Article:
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COLUMN | Use of clothesline didn’t leave us high and dry

May 23, 2022 at 12:28 a.m.
Columnist John Moore and his wife still use a clothesline, especially for drying sheets. (Photo by Teresa Moore)

We had a clothesline, but no washer or dryer. So the Laundromat was a weekly destination.

Today, most folks would find the absence of a laundry room in the home as foreign as no air conditioning or Wi-Fi. Fifty years ago, most folks in Ashdown, Arkansas, didn't have the first two, and the only person who had the latter was Captain Kirk.

When I was a kid, a washing machine was a luxury. A dryer was something rich people had. But, we did have a clothesline. It sat in our backyard, behind our garage.

My grandfather was a blacksmith. He made the T-poles that sat at each end of the lines and were cemented in concrete. The lines were three metal wires that stretched between the poles.

Once a week my mom and her twin sister loaded my cousin, sister, and me in mom's '60 model Buick or my Aunt Sarah's '64 Chevrolet Impala, and off we would go to the Rockway Laundr-o-mat, which was located next to the Rockway Trailer Park

The name Rockway was misleading, unless they were referring to the pea gravel that surrounded the entrance. There are no significant rock structures in southwest Arkansas. The outcroppings of mountainous rock for which Arkansas is known are relegated to the mid-and northern areas of the Natural State.

And the Laundromat in my hometown had no natural beauty, other than the Coke and vending machines near the front door.

Those two machines were about the only reasons to look forward to 2-to 3 hours a week of a non-air conditioned, humid-laden Laundromat.

That's how you purchased obedience from children back then. You offered them a Coke and a bag of peanuts if they were good.

Cokes and peanuts were an excellent 20-cent investment for short-term civility. Trying to fold underwear in a public venue while also attempting to correct children with a flyswatter is not the ideal way to spend an afternoon.

Back to the Coke and peanuts.

To clarify, when I say, "Coke," I mean, "soda." In the South "Coke" is the universal name for the soda pop of your choice. Much like "Kleenex" refers to any tissue you elect to purchase.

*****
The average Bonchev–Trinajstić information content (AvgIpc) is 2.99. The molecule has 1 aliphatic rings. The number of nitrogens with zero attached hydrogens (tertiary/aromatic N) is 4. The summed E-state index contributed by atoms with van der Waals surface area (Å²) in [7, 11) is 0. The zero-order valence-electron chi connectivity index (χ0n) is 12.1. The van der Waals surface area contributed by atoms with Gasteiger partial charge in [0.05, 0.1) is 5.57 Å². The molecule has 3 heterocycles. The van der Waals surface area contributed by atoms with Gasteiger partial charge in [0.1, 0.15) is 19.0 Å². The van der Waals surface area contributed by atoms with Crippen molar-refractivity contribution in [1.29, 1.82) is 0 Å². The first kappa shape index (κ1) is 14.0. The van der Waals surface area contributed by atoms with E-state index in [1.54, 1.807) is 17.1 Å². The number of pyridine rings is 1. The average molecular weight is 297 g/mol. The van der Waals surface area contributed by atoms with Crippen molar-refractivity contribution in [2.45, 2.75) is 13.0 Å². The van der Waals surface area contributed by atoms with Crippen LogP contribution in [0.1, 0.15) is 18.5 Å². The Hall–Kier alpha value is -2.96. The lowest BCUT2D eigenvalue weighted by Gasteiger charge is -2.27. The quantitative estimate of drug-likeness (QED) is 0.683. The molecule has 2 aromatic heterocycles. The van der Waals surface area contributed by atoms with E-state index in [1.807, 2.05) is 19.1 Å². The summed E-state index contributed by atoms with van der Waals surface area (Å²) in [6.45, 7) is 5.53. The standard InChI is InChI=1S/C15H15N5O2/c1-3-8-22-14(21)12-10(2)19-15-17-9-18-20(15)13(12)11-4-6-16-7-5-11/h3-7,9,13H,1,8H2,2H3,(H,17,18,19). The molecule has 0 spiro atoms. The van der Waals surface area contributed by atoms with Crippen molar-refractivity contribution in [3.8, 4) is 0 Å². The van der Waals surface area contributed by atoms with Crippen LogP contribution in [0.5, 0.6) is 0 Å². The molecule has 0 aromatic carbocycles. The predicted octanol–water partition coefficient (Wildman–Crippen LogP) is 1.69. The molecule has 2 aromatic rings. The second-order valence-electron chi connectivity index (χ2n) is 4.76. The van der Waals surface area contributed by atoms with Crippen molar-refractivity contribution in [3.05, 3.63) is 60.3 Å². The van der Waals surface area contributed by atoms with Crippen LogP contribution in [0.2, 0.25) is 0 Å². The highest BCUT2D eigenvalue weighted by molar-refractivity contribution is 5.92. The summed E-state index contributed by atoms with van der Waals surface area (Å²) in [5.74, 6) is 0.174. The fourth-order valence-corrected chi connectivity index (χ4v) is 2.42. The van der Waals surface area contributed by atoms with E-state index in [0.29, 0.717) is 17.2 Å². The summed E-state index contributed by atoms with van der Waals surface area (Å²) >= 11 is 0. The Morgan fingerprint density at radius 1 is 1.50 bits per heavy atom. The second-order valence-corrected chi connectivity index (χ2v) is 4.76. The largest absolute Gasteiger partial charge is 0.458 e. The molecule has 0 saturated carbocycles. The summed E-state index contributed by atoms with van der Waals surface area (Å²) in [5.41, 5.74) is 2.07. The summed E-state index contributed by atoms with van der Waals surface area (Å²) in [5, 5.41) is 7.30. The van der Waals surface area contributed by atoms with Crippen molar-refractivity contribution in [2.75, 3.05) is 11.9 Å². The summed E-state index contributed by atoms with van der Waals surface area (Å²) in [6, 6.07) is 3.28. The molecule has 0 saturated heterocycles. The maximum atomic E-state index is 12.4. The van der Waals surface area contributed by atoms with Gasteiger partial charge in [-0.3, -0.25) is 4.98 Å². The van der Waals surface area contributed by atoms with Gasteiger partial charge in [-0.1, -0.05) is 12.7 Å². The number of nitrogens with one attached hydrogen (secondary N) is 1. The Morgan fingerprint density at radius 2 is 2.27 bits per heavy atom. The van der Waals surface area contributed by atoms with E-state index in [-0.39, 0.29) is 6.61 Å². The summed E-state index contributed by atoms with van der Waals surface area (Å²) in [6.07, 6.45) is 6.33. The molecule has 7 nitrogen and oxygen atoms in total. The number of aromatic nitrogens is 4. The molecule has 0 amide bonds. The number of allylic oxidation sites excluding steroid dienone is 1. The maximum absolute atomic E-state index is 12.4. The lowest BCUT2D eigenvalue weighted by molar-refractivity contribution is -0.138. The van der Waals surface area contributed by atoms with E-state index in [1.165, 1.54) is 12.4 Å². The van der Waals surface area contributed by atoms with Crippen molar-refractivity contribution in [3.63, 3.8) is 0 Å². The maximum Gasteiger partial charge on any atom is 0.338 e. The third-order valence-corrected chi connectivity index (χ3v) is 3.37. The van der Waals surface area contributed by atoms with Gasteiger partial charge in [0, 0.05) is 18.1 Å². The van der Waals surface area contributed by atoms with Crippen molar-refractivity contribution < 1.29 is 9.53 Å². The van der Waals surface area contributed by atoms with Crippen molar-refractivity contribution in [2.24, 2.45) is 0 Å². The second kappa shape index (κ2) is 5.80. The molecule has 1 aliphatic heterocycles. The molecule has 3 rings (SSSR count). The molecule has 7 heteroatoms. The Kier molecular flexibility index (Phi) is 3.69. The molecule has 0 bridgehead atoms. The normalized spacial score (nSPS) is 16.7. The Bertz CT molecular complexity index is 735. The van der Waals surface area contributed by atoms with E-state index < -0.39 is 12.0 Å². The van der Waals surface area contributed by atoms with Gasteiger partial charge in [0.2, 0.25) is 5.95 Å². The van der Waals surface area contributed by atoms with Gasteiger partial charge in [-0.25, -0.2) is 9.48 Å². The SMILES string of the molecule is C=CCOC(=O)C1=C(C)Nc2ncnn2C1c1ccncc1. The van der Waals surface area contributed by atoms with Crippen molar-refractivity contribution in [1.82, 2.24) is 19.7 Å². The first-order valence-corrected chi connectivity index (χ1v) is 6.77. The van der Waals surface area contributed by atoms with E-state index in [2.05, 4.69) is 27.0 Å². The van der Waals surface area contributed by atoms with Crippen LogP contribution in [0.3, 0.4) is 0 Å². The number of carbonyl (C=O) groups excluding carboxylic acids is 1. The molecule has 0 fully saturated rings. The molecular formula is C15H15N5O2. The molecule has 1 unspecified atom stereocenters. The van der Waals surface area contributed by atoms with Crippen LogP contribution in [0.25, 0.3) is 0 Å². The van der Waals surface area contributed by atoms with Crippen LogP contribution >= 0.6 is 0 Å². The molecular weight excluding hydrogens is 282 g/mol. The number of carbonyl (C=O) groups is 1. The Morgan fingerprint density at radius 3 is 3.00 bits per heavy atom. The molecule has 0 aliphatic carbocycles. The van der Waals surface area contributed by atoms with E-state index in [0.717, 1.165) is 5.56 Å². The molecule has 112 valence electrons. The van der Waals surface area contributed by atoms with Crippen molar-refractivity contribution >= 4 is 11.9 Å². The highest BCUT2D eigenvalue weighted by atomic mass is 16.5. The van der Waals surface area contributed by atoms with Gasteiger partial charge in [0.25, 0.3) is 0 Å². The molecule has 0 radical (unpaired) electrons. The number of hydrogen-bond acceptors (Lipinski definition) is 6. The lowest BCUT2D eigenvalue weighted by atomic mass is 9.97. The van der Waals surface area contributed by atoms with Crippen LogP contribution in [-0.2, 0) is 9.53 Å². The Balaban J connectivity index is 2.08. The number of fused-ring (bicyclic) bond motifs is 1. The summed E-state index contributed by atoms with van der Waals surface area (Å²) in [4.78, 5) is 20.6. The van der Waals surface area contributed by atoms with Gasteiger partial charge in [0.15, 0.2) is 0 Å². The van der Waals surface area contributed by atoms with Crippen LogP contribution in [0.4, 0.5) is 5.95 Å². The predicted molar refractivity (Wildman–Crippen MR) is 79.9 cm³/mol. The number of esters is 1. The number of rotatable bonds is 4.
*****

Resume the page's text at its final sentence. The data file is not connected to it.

Often, I would use my dime to purchase a Mountain Dew. I liked the bottle, which had hillbillies depicted on it, plus I enjoyed the drink. That's no surprise now that I know Mountain Dew has one of the largest caffeine contents of just about any soft drink. Kids don't need any help being hyper, but they seldom refuse it.

Once I dropped in my dime, I'd open the door of the Coke machine, roll the Mountain Dew into the opening, and extract it in one smooth move. Next, I'd raise the bottle to the opener in the door of the machine and pry off the cap, listening for it to drop on top of the others.

After I helped my sister and cousin get their Cokes ready for consumption, we'd carefully open our bag of peanuts and then take a seat at an open section of the laundry table. The table was where we could set our sodas and then slowly pour in the peanuts.

If you've never heard of putting peanuts in your Coke, you're obviously not from the South, and you're not a Barbara Mandrell fan.

Pouring peanuts in your Coke is a Southern tradition that dates back to the time of trailer parks and Laundromats. Maybe even earlier.

As my mom and aunt washed clothes, we sipped our Cokes, snagging a few peanuts as we went. Sitting in chairs, swishing peanuts back and forth and swinging our legs, we'd talk to other kids whose moms were also doing laundry.

The moms would laugh and visit. Sometimes, someone would bring a transistor radio and set it in the window. I was always glad when whoever brought the radio was a pop music fan. I loved Mowtown and it seemed as if each hit and the DJ were there just for us.

The Rockway Laundr-o-mat was a weekly social outing for moms and kids, and we enjoyed it. At least, the kids did.

With clean, but wet clothes fresh from the washers, mom would load the laundry baskets and the children back in the car and we'd head home to hang everything, including the sheets, on the clothesline.

When my wife and I moved to the country, she wanted a clothesline to be able to dry sheets outside, so we installed one. Not using an electric clothes dryer does save money, but the biggest benefit to us both is the smell of sheets that are dried outside.

I don't mind hanging them up, and I take great pleasure in drawing in a deep breath from them after they're ready to take in and put on the bed.

There's not much that's better than smelling sheets that are dried on a clothesline. Except for maybe peanuts in my Coke. I mean, my Mountain Dew.

©2022 John Moore

John's new book, Puns for Groan People, and his books, Write of Passage: A Southerner's View of Then and Now Vol. 1 and Vol. 2, are available on his website – TheCountryWriter.com, where you can also send him a message and hear his weekly podcast.

Print Headline: COLUMN | Use of clothesline didn’t leave us high and dry

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